We reported the decision of Mr Justice Peter Smith that The Da Vinci Code by Dan Brown did not infringe copyright in The Holy Blood and the Holy Grail, as two of its three authors had alleged. The case went to the heart of what many fiction writers do, and was therefore watched with considerable interest. Now, the Court of Appeal has upheld the first instance judgment, though not uncritically.
The claimants alleged not literal copying but non-textual copying, and argued that the book presented 15 central themes which taken together constituted its ‘architecture’.
The trial judge was not persuaded, mainly because this was still nothing more than the expression at a very general level of a number of ideas and facts. Ideas and facts cannot be protected by copyright.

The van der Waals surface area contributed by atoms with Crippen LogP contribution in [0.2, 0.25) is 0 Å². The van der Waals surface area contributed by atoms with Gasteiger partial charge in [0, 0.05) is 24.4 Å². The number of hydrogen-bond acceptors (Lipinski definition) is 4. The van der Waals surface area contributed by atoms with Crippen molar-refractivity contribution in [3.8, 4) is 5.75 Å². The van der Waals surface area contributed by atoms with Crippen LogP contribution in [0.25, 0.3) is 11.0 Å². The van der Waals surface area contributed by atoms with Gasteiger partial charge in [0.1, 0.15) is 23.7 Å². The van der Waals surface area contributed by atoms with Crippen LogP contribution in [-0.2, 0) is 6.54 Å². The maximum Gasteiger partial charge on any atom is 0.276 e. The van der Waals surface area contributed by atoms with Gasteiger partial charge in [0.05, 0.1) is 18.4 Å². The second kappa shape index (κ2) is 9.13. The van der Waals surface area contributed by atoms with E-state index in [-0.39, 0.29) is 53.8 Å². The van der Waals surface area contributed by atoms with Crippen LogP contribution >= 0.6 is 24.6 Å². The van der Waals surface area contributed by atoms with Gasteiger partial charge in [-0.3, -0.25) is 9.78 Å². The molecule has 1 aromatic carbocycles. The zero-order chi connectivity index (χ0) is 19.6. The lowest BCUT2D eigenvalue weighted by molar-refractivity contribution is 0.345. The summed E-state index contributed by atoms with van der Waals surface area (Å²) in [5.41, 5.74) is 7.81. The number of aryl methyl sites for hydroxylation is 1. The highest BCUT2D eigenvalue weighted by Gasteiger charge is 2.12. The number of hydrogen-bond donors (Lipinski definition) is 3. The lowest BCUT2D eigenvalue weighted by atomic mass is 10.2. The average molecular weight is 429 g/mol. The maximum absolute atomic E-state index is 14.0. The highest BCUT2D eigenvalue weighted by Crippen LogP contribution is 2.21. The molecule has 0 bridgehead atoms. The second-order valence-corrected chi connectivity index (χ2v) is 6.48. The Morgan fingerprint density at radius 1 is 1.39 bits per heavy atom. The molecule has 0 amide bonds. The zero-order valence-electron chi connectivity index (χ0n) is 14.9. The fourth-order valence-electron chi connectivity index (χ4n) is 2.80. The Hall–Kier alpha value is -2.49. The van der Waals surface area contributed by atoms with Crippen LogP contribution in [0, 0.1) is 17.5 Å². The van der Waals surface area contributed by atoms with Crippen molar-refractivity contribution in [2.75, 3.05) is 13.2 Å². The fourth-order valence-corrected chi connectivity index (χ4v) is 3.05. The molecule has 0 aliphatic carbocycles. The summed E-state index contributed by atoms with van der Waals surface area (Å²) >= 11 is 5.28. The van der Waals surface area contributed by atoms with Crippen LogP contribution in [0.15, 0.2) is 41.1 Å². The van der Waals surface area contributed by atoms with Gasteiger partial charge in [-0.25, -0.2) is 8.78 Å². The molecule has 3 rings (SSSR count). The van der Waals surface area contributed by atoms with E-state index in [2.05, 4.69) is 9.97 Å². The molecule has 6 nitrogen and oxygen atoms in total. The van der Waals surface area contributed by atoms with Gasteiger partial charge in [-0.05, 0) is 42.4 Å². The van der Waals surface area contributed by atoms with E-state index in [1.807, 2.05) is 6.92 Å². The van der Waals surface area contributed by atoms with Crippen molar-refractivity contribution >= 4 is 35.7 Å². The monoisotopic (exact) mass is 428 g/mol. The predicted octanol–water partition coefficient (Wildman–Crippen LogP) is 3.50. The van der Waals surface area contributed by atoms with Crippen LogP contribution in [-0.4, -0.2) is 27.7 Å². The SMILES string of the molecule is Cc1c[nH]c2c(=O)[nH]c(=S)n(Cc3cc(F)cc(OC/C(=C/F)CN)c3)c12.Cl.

The Court of Appeal agreed that all that could be said to have been copied was an assortment of historical facts, ideas and theories. They did not attract copyright protection per se: ‘Copyright … tends to lie in the detail with which the basic idea is presented.’ What Mr Brown had done did not infringe the claimants' copyright, and to hold otherwise risked giving them a monopoly in historical research and knowledge, preventing the legitimate use of their material. A line has to be drawn, and in the present case Dan Brown's book fell on the right side of it.